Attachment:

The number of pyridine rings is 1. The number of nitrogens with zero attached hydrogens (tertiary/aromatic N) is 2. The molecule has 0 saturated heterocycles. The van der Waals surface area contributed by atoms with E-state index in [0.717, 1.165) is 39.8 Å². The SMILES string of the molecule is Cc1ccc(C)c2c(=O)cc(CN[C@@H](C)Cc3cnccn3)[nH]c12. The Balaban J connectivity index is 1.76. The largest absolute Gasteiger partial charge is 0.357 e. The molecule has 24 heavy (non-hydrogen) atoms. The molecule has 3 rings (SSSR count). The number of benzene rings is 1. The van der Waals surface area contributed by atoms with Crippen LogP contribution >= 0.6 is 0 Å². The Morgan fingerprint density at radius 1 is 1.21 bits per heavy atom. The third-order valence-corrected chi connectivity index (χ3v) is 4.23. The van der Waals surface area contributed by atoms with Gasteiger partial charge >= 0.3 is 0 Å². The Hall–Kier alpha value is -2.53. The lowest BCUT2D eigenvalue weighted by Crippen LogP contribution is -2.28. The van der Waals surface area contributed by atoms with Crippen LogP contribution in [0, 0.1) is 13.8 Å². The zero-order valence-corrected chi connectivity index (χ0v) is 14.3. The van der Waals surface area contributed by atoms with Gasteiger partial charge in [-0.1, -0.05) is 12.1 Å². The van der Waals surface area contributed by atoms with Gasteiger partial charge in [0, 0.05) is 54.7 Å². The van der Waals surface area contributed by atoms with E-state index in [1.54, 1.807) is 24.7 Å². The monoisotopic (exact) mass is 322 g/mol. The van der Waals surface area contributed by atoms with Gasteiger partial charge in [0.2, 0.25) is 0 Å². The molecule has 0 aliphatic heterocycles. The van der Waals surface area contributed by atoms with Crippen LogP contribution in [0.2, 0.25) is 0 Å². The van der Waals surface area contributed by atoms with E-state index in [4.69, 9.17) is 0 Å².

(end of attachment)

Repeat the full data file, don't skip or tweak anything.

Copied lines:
The number of pyridine rings is 1. The number of nitrogens with zero attached hydrogens (tertiary/aromatic N) is 2. The molecule has 0 saturated heterocycles. The van der Waals surface area contributed by atoms with E-state index in [0.717, 1.165) is 39.8 Å². The SMILES string of the molecule is Cc1ccc(C)c2c(=O)cc(CN[C@@H](C)Cc3cnccn3)[nH]c12. The Balaban J connectivity index is 1.76. The largest absolute Gasteiger partial charge is 0.357 e. The molecule has 24 heavy (non-hydrogen) atoms. The molecule has 3 rings (SSSR count). The number of benzene rings is 1. The van der Waals surface area contributed by atoms with Crippen LogP contribution >= 0.6 is 0 Å². The Morgan fingerprint density at radius 1 is 1.21 bits per heavy atom. The third-order valence-corrected chi connectivity index (χ3v) is 4.23. The van der Waals surface area contributed by atoms with Gasteiger partial charge >= 0.3 is 0 Å². The Hall–Kier alpha value is -2.53. The lowest BCUT2D eigenvalue weighted by Crippen LogP contribution is -2.28. The van der Waals surface area contributed by atoms with Crippen LogP contribution in [0, 0.1) is 13.8 Å². The zero-order valence-corrected chi connectivity index (χ0v) is 14.3. The van der Waals surface area contributed by atoms with Gasteiger partial charge in [-0.1, -0.05) is 12.1 Å². The van der Waals surface area contributed by atoms with Gasteiger partial charge in [0, 0.05) is 54.7 Å². The van der Waals surface area contributed by atoms with E-state index in [1.54, 1.807) is 24.7 Å². The monoisotopic (exact) mass is 322 g/mol. The van der Waals surface area contributed by atoms with Gasteiger partial charge in [0.2, 0.25) is 0 Å². The molecule has 0 aliphatic heterocycles. The van der Waals surface area contributed by atoms with Crippen LogP contribution in [0.2, 0.25) is 0 Å². The van der Waals surface area contributed by atoms with E-state index in [4.69, 9.17) is 0 Å².